PIEs, 'scattered site' and 'networked' housing

Group support in sustaining recovery

Those re-housed after homelessness, or after some form of institutional care, may find themselves either entirely on their own. In the terminology of Housing First services, this is called 'scattered site' housing.

There appears to be some concern that some individuals struggle to establish themselves in solitary housing. Isolation itself may be experienced as painful, added to the past problems and vulnerability, and the intimidating novelty of being responsible for bills and relations to neighbours etc.  Isolated users are also vulnerable to exploitation.  There is anecdotal evidence of 'cuckooing' - others taking advantage of a vulnerable individual's home to conduct a variety of nefarious activities.

More intensive individual professional support may then be needed, where peer and community support might have been as effective or more, and at considerably lower cost.

Alternatively some  individuals might find themselves living with, or nearby, individuals who have had similar life experiences. There are many possible versions of this, from 'congregated ('single site') housing, to fully integrated 'core and cluster 'models, to looser networks such as the Clubhouse. (Some of these should be seen as 'transitional' accommodation, where moving on is part of the expected trajectory; but some is, in effect, permanent supported housing - at least, it may be as permanent as the individuals themselves feel they need it to be.)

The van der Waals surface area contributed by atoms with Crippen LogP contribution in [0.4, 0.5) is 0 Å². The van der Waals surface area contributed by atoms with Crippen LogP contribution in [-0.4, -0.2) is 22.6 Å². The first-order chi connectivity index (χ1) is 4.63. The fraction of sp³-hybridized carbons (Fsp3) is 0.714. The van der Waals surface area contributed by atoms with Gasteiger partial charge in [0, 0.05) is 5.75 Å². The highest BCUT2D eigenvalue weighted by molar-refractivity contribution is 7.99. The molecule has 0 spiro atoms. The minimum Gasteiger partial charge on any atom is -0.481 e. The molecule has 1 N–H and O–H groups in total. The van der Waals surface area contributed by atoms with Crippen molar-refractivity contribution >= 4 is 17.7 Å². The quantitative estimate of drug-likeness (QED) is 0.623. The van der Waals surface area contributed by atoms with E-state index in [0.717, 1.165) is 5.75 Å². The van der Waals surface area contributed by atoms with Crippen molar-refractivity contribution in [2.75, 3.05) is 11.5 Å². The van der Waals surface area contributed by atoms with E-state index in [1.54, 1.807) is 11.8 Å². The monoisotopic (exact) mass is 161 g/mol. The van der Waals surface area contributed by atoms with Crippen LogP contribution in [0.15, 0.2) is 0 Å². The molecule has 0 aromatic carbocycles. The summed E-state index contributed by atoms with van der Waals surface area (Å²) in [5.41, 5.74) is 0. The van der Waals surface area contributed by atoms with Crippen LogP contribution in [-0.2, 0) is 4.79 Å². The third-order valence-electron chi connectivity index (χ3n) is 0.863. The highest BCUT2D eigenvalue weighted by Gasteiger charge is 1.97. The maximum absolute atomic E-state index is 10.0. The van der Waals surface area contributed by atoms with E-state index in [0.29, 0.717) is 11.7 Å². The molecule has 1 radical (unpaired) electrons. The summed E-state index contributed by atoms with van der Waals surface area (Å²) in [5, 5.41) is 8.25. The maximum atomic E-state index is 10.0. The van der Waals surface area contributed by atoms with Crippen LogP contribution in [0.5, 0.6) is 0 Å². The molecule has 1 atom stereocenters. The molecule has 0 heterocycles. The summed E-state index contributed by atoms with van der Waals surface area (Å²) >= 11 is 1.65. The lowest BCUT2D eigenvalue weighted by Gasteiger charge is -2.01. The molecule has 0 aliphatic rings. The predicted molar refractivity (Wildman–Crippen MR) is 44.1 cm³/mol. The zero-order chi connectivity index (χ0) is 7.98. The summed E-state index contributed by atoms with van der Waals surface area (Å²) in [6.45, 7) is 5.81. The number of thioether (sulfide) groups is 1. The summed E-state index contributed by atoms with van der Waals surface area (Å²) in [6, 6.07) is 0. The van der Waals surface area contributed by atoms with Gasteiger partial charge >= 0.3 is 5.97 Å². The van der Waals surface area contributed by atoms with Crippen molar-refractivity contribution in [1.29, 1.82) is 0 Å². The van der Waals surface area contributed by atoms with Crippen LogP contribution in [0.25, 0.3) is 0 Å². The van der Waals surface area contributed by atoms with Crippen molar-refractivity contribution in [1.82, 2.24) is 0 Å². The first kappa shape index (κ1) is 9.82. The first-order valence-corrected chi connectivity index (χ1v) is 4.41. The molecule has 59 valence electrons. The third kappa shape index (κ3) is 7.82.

To cover such a wide range of provision, we avoid here any more specific technical terms, and talk more generally of 'networked housing'.   Some of these would be seen as 'transitional' accommodation; but some is, in effect, permanent supported housing - at least, it may be as permanent as the individuals themselves feel they need it to be.


Who needs it?

There seems to be no real clarity as yet over who does best in scattered site housing, and who benefits from a more shared living situation. At least, there is so far little research on the issue. This is probably because the defining principles of Housing First - which have defined the evidence base so far - do not take any position in this issue.

Yet with younger people, and in the military, shared living is the norm, and using the benefits of shared living for recovery may seem more natural. For women - and any others - escaping domestic violence, the validation of finding you are not alone may be particularly powerful.  It may be that scattered site housing is more suited to those who wish to move on, and who do NOT want to be reminded of where they have been.

In therapeutic communities of all kinds, by contrast, it is the strength in peer support to tackle a common problem in a group and community setting that is the basis for participation.   In 'recovery housing', the bond of a shared past problem may similarly be helpful in maintaining improvement.  But it may just as well be the wish to move on from some past problem that may unite people in recovery, even where the problems may differ.